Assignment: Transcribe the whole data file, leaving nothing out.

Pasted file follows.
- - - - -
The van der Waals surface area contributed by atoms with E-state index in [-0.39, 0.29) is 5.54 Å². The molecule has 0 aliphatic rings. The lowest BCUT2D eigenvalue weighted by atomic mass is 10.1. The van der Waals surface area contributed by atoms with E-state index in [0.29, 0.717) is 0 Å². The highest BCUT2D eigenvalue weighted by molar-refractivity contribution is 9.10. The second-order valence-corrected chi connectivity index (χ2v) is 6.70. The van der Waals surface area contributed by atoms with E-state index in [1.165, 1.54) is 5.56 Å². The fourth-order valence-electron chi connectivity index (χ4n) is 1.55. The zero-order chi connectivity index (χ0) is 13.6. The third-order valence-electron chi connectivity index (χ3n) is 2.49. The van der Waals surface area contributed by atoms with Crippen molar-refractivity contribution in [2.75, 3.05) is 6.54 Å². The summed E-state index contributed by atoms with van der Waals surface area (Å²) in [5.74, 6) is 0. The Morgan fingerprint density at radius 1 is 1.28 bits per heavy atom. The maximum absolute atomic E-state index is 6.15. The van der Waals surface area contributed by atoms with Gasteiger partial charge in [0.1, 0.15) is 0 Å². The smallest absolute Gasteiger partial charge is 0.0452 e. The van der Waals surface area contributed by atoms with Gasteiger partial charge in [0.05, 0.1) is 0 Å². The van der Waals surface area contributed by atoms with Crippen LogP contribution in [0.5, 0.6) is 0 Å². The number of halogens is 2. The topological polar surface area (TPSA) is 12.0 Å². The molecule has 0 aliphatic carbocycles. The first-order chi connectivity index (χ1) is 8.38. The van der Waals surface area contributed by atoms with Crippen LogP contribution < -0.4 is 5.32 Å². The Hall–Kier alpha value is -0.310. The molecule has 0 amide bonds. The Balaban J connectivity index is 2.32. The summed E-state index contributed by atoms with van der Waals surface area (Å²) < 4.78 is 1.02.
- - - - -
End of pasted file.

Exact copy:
The van der Waals surface area contributed by atoms with E-state index in [-0.39, 0.29) is 5.54 Å². The molecule has 0 aliphatic rings. The lowest BCUT2D eigenvalue weighted by atomic mass is 10.1. The van der Waals surface area contributed by atoms with E-state index in [0.29, 0.717) is 0 Å². The highest BCUT2D eigenvalue weighted by molar-refractivity contribution is 9.10. The second-order valence-corrected chi connectivity index (χ2v) is 6.70. The van der Waals surface area contributed by atoms with E-state index in [1.165, 1.54) is 5.56 Å². The fourth-order valence-electron chi connectivity index (χ4n) is 1.55. The zero-order chi connectivity index (χ0) is 13.6. The third-order valence-electron chi connectivity index (χ3n) is 2.49. The van der Waals surface area contributed by atoms with Crippen molar-refractivity contribution in [2.75, 3.05) is 6.54 Å². The summed E-state index contributed by atoms with van der Waals surface area (Å²) in [5.74, 6) is 0. The Morgan fingerprint density at radius 1 is 1.28 bits per heavy atom. The maximum absolute atomic E-state index is 6.15. The van der Waals surface area contributed by atoms with Gasteiger partial charge in [0.1, 0.15) is 0 Å². The smallest absolute Gasteiger partial charge is 0.0452 e. The van der Waals surface area contributed by atoms with Gasteiger partial charge in [0.05, 0.1) is 0 Å². The van der Waals surface area contributed by atoms with Crippen LogP contribution in [0.5, 0.6) is 0 Å². The number of halogens is 2. The topological polar surface area (TPSA) is 12.0 Å². The molecule has 0 aliphatic carbocycles. The first-order chi connectivity index (χ1) is 8.38. The van der Waals surface area contributed by atoms with Crippen LogP contribution < -0.4 is 5.32 Å². The Hall–Kier alpha value is -0.310. The molecule has 0 amide bonds. The Balaban J connectivity index is 2.32. The summed E-state index contributed by atoms with van der Waals surface area (Å²) < 4.78 is 1.02.